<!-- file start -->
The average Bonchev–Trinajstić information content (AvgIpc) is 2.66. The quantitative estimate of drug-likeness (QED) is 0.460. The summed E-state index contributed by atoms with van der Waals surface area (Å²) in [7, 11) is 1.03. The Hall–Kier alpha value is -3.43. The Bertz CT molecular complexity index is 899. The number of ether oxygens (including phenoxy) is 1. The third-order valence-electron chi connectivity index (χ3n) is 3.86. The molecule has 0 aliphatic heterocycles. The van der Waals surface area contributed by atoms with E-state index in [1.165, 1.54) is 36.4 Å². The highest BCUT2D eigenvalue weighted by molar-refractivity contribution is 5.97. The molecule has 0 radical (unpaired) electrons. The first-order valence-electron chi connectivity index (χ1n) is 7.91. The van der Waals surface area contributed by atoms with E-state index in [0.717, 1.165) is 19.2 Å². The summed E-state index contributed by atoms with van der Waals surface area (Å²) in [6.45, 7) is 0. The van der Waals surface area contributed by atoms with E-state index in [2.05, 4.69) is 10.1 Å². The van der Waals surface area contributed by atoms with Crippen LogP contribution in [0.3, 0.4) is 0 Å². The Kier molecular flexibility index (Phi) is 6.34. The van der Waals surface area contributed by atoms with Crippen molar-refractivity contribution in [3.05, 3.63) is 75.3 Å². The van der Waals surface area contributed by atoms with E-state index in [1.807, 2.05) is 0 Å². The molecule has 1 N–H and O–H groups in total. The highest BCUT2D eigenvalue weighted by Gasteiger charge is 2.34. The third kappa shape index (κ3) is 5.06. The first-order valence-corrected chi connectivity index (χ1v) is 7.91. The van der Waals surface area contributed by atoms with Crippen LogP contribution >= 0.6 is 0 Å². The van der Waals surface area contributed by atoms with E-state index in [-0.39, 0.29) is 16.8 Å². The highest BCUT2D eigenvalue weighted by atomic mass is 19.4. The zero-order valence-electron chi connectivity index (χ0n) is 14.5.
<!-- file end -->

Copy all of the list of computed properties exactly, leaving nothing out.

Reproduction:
The average Bonchev–Trinajstić information content (AvgIpc) is 2.66. The quantitative estimate of drug-likeness (QED) is 0.460. The summed E-state index contributed by atoms with van der Waals surface area (Å²) in [7, 11) is 1.03. The Hall–Kier alpha value is -3.43. The Bertz CT molecular complexity index is 899. The number of ether oxygens (including phenoxy) is 1. The third-order valence-electron chi connectivity index (χ3n) is 3.86. The molecule has 0 aliphatic heterocycles. The van der Waals surface area contributed by atoms with E-state index in [1.165, 1.54) is 36.4 Å². The highest BCUT2D eigenvalue weighted by molar-refractivity contribution is 5.97. The molecule has 0 radical (unpaired) electrons. The first-order valence-electron chi connectivity index (χ1n) is 7.91. The van der Waals surface area contributed by atoms with E-state index in [0.717, 1.165) is 19.2 Å². The summed E-state index contributed by atoms with van der Waals surface area (Å²) in [6.45, 7) is 0. The van der Waals surface area contributed by atoms with E-state index in [2.05, 4.69) is 10.1 Å². The van der Waals surface area contributed by atoms with Crippen LogP contribution in [0.3, 0.4) is 0 Å². The Kier molecular flexibility index (Phi) is 6.34. The van der Waals surface area contributed by atoms with Crippen molar-refractivity contribution in [3.05, 3.63) is 75.3 Å². The van der Waals surface area contributed by atoms with E-state index in [1.807, 2.05) is 0 Å². The molecule has 1 N–H and O–H groups in total. The highest BCUT2D eigenvalue weighted by Gasteiger charge is 2.34. The third kappa shape index (κ3) is 5.06. The first-order valence-corrected chi connectivity index (χ1v) is 7.91. The van der Waals surface area contributed by atoms with Crippen LogP contribution >= 0.6 is 0 Å². The van der Waals surface area contributed by atoms with E-state index in [-0.39, 0.29) is 16.8 Å². The highest BCUT2D eigenvalue weighted by atomic mass is 19.4. The zero-order valence-electron chi connectivity index (χ0n) is 14.5.